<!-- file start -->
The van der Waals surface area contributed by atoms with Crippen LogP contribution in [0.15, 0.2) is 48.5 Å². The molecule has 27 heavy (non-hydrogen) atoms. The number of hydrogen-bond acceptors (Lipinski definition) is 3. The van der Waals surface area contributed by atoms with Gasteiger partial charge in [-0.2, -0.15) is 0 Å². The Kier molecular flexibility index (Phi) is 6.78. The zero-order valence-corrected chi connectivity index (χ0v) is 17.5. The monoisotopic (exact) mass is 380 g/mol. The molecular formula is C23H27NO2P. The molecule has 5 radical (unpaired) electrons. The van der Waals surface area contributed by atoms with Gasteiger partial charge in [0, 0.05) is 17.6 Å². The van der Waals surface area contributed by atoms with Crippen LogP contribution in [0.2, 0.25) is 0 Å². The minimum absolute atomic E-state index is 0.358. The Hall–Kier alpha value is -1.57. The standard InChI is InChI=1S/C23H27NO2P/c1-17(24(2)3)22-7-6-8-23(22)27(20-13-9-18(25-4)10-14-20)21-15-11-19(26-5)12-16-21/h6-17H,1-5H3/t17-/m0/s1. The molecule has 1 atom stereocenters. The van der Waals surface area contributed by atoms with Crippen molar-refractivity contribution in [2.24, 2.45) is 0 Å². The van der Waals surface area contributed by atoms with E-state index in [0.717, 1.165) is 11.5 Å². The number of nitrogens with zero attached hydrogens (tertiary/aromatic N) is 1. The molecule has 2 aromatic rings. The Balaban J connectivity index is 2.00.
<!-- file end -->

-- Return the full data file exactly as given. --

The van der Waals surface area contributed by atoms with Crippen LogP contribution in [0.15, 0.2) is 48.5 Å². The molecule has 27 heavy (non-hydrogen) atoms. The number of hydrogen-bond acceptors (Lipinski definition) is 3. The van der Waals surface area contributed by atoms with Gasteiger partial charge in [-0.2, -0.15) is 0 Å². The Kier molecular flexibility index (Phi) is 6.78. The zero-order valence-corrected chi connectivity index (χ0v) is 17.5. The monoisotopic (exact) mass is 380 g/mol. The molecular formula is C23H27NO2P. The molecule has 5 radical (unpaired) electrons. The van der Waals surface area contributed by atoms with Gasteiger partial charge in [0, 0.05) is 17.6 Å². The van der Waals surface area contributed by atoms with Crippen LogP contribution in [0.2, 0.25) is 0 Å². The minimum absolute atomic E-state index is 0.358. The Hall–Kier alpha value is -1.57. The standard InChI is InChI=1S/C23H27NO2P/c1-17(24(2)3)22-7-6-8-23(22)27(20-13-9-18(25-4)10-14-20)21-15-11-19(26-5)12-16-21/h6-17H,1-5H3/t17-/m0/s1. The molecule has 1 atom stereocenters. The van der Waals surface area contributed by atoms with Crippen molar-refractivity contribution in [2.24, 2.45) is 0 Å². The van der Waals surface area contributed by atoms with E-state index in [0.717, 1.165) is 11.5 Å². The number of nitrogens with zero attached hydrogens (tertiary/aromatic N) is 1. The molecule has 2 aromatic rings. The Balaban J connectivity index is 2.00.